Posted by Robert Half on 14 September 2016
How can techies improve their communication skills?
Here are some points that may help with explaining new technical concepts to non-technical people.
Simplify your communication skills
If you’re struggling to pare back a presentation or explanation, think about how to make it almost comically simple. Once you have prepped that foundation, it will be easier to build on your delivery and look at it through a different lens.
Just remember that the person you are talking to, doesn't need to ‘get it’ first hand. There’s a good chance they don’t need (or want) to know how everything works. You can simplify by breaking down technical language so that the receiver has time to digest what you are explaining.
Work with your audience
Often people feel uncomfortable with topics they don’t fully understand. This can result in anxiety or defensiveness towards the other party. Be mindful and chose your tone of voice wisely, ensuring that you don’t come across as somewhat patronising.
Good communication skills hinge on making sure the person you’re talking to feels like a peer. Eye contact, patience and clear explanations can help alleviate any feelings of a power imbalance.
Respect your audience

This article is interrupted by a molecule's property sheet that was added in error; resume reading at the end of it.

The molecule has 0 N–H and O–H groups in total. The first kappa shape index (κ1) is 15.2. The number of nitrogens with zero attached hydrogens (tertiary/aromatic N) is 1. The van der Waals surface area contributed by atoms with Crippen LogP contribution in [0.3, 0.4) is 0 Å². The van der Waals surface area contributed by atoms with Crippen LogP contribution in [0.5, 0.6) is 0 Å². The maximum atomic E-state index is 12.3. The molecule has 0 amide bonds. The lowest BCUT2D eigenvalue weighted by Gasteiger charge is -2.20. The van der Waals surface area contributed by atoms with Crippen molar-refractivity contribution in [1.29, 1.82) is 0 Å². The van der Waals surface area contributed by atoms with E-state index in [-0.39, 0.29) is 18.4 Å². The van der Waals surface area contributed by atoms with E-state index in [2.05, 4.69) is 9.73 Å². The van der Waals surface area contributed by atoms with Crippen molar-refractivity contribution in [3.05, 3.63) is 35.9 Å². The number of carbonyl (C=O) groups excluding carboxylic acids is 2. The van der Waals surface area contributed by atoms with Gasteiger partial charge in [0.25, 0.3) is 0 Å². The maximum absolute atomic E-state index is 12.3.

Working in technical environments means your brain regularly functions in tech-specific ways with people who process thoughts similarly. It can be difficult shifting these modes of thinking to become more compatible with non-technical people. Knowing how and when to support someone can be a minefield.
It’s important to take a moment and address any preconceived notions you have of the person you’re about to speak with. This is because when your expectations of someone are lower than their true or perceived capability, it can entice you to judge and possibly cause offence.
By using reassuring phrases only after they express relief, pride or frustration, you are less likely to offend and the conversation will feel more genuine.
Sell it to them
More often than not, you will be going into a discussion with someone who knows nothing about the subject matter. This means you will need to find a way to break it down and put yourself in their position so the information appears relevant.
For example, if you’re explaining something to a co-worker who works in finance, he or she will probably want to know more about the financial implications. Or if you are in a job interview situation, you may end up having to sell yourself and your skills to non-technical people.
Manage your limitations
You know what pushes your buttons. It could be having to repeat the same thing 12 times or being talked about as though you’re not standing right in front of the receiver. Preparing yourself with ways to manage those emotions and scenarios is excellent practice for keeping your cool.
Ultimately, having good communication skills is a trait that is highly sought after, and with good reason. If you have well-developed soft skills, can communicate well and know how to explain new technical concepts, you are likely stand out from other candidates.